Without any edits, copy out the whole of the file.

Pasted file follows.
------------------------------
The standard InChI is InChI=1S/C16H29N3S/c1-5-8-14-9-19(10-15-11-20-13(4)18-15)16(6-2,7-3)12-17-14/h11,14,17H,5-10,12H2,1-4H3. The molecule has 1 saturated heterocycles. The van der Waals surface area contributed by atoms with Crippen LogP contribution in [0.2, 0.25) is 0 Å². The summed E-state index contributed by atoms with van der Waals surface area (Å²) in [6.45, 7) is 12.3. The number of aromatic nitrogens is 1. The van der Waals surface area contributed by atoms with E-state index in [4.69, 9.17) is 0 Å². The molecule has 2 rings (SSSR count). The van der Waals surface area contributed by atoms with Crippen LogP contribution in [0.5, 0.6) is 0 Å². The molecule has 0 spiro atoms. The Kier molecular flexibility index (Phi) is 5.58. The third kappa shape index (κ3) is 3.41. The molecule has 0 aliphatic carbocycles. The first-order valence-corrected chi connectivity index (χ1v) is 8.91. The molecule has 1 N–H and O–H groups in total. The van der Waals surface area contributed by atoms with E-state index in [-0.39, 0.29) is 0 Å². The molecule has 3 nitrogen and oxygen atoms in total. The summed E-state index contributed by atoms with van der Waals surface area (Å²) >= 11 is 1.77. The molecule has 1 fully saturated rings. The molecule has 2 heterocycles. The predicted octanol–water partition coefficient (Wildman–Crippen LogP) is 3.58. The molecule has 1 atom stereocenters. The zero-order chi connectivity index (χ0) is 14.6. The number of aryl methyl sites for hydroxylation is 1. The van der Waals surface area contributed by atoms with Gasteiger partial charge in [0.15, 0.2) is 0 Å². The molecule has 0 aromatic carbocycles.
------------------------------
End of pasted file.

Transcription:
The standard InChI is InChI=1S/C16H29N3S/c1-5-8-14-9-19(10-15-11-20-13(4)18-15)16(6-2,7-3)12-17-14/h11,14,17H,5-10,12H2,1-4H3. The molecule has 1 saturated heterocycles. The van der Waals surface area contributed by atoms with Crippen LogP contribution in [0.2, 0.25) is 0 Å². The summed E-state index contributed by atoms with van der Waals surface area (Å²) in [6.45, 7) is 12.3. The number of aromatic nitrogens is 1. The van der Waals surface area contributed by atoms with E-state index in [4.69, 9.17) is 0 Å². The molecule has 2 rings (SSSR count). The van der Waals surface area contributed by atoms with Crippen LogP contribution in [0.5, 0.6) is 0 Å². The molecule has 0 spiro atoms. The Kier molecular flexibility index (Phi) is 5.58. The third kappa shape index (κ3) is 3.41. The molecule has 0 aliphatic carbocycles. The first-order valence-corrected chi connectivity index (χ1v) is 8.91. The molecule has 1 N–H and O–H groups in total. The van der Waals surface area contributed by atoms with E-state index in [-0.39, 0.29) is 0 Å². The molecule has 3 nitrogen and oxygen atoms in total. The summed E-state index contributed by atoms with van der Waals surface area (Å²) >= 11 is 1.77. The molecule has 1 fully saturated rings. The molecule has 2 heterocycles. The predicted octanol–water partition coefficient (Wildman–Crippen LogP) is 3.58. The molecule has 1 atom stereocenters. The zero-order chi connectivity index (χ0) is 14.6. The number of aryl methyl sites for hydroxylation is 1. The van der Waals surface area contributed by atoms with Gasteiger partial charge in [0.15, 0.2) is 0 Å². The molecule has 0 aromatic carbocycles.